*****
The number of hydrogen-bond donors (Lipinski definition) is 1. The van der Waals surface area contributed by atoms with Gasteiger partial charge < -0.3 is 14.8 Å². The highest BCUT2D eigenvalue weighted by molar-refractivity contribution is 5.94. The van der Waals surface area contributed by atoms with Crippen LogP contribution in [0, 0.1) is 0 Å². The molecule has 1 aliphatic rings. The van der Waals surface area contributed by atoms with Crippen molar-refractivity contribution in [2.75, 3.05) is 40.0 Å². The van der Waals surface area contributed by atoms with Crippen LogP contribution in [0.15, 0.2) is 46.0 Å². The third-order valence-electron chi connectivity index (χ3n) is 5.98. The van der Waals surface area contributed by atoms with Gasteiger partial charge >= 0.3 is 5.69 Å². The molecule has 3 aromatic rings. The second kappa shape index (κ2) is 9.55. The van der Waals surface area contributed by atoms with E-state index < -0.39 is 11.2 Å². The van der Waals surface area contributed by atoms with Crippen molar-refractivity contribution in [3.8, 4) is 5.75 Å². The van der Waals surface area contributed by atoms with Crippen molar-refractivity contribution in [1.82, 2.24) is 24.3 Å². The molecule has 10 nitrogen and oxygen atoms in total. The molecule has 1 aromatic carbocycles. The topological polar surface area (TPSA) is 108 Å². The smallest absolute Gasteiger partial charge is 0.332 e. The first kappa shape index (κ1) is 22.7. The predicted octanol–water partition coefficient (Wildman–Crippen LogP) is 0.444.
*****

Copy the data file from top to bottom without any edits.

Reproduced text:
The number of hydrogen-bond donors (Lipinski definition) is 1. The van der Waals surface area contributed by atoms with Gasteiger partial charge < -0.3 is 14.8 Å². The highest BCUT2D eigenvalue weighted by molar-refractivity contribution is 5.94. The van der Waals surface area contributed by atoms with Crippen LogP contribution in [0, 0.1) is 0 Å². The molecule has 1 aliphatic rings. The van der Waals surface area contributed by atoms with Crippen molar-refractivity contribution in [2.75, 3.05) is 40.0 Å². The van der Waals surface area contributed by atoms with Crippen LogP contribution in [0.15, 0.2) is 46.0 Å². The third-order valence-electron chi connectivity index (χ3n) is 5.98. The van der Waals surface area contributed by atoms with Gasteiger partial charge >= 0.3 is 5.69 Å². The molecule has 3 aromatic rings. The second kappa shape index (κ2) is 9.55. The van der Waals surface area contributed by atoms with E-state index < -0.39 is 11.2 Å². The van der Waals surface area contributed by atoms with Crippen molar-refractivity contribution in [3.8, 4) is 5.75 Å². The van der Waals surface area contributed by atoms with Crippen molar-refractivity contribution in [1.82, 2.24) is 24.3 Å². The molecule has 10 nitrogen and oxygen atoms in total. The molecule has 1 aromatic carbocycles. The topological polar surface area (TPSA) is 108 Å². The smallest absolute Gasteiger partial charge is 0.332 e. The first kappa shape index (κ1) is 22.7. The predicted octanol–water partition coefficient (Wildman–Crippen LogP) is 0.444.